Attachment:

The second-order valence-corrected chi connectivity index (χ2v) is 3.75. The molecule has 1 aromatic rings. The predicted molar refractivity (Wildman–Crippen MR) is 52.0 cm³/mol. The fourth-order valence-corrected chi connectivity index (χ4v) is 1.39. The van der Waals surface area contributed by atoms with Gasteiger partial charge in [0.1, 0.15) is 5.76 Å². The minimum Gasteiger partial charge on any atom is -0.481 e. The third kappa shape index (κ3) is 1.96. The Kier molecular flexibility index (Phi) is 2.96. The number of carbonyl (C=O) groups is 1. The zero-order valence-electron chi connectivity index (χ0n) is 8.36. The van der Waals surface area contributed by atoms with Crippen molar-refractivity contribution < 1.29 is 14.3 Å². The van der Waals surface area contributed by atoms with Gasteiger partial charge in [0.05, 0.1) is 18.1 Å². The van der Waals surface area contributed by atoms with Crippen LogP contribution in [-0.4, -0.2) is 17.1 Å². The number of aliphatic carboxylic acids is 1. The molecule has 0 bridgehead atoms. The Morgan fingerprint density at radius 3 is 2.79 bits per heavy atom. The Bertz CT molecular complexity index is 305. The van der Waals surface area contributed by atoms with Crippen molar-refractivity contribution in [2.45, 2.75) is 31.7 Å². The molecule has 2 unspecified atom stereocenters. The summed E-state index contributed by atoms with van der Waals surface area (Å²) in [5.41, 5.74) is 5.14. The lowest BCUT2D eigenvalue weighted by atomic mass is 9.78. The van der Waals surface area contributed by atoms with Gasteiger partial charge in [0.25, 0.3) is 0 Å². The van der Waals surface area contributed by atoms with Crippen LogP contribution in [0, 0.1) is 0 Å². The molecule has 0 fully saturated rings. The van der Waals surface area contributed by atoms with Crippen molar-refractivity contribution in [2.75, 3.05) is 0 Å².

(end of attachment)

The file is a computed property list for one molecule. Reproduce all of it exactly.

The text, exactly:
The second-order valence-corrected chi connectivity index (χ2v) is 3.75. The molecule has 1 aromatic rings. The predicted molar refractivity (Wildman–Crippen MR) is 52.0 cm³/mol. The fourth-order valence-corrected chi connectivity index (χ4v) is 1.39. The van der Waals surface area contributed by atoms with Gasteiger partial charge in [0.1, 0.15) is 5.76 Å². The minimum Gasteiger partial charge on any atom is -0.481 e. The third kappa shape index (κ3) is 1.96. The Kier molecular flexibility index (Phi) is 2.96. The number of carbonyl (C=O) groups is 1. The zero-order valence-electron chi connectivity index (χ0n) is 8.36. The van der Waals surface area contributed by atoms with Crippen molar-refractivity contribution < 1.29 is 14.3 Å². The van der Waals surface area contributed by atoms with Gasteiger partial charge in [0.05, 0.1) is 18.1 Å². The van der Waals surface area contributed by atoms with Crippen LogP contribution in [-0.4, -0.2) is 17.1 Å². The number of aliphatic carboxylic acids is 1. The molecule has 0 bridgehead atoms. The Morgan fingerprint density at radius 3 is 2.79 bits per heavy atom. The Bertz CT molecular complexity index is 305. The van der Waals surface area contributed by atoms with Crippen molar-refractivity contribution in [2.45, 2.75) is 31.7 Å². The molecule has 2 unspecified atom stereocenters. The summed E-state index contributed by atoms with van der Waals surface area (Å²) in [5.41, 5.74) is 5.14. The lowest BCUT2D eigenvalue weighted by atomic mass is 9.78. The van der Waals surface area contributed by atoms with Gasteiger partial charge in [0.25, 0.3) is 0 Å². The van der Waals surface area contributed by atoms with Crippen LogP contribution in [0, 0.1) is 0 Å². The molecule has 0 fully saturated rings. The van der Waals surface area contributed by atoms with Crippen molar-refractivity contribution in [2.75, 3.05) is 0 Å².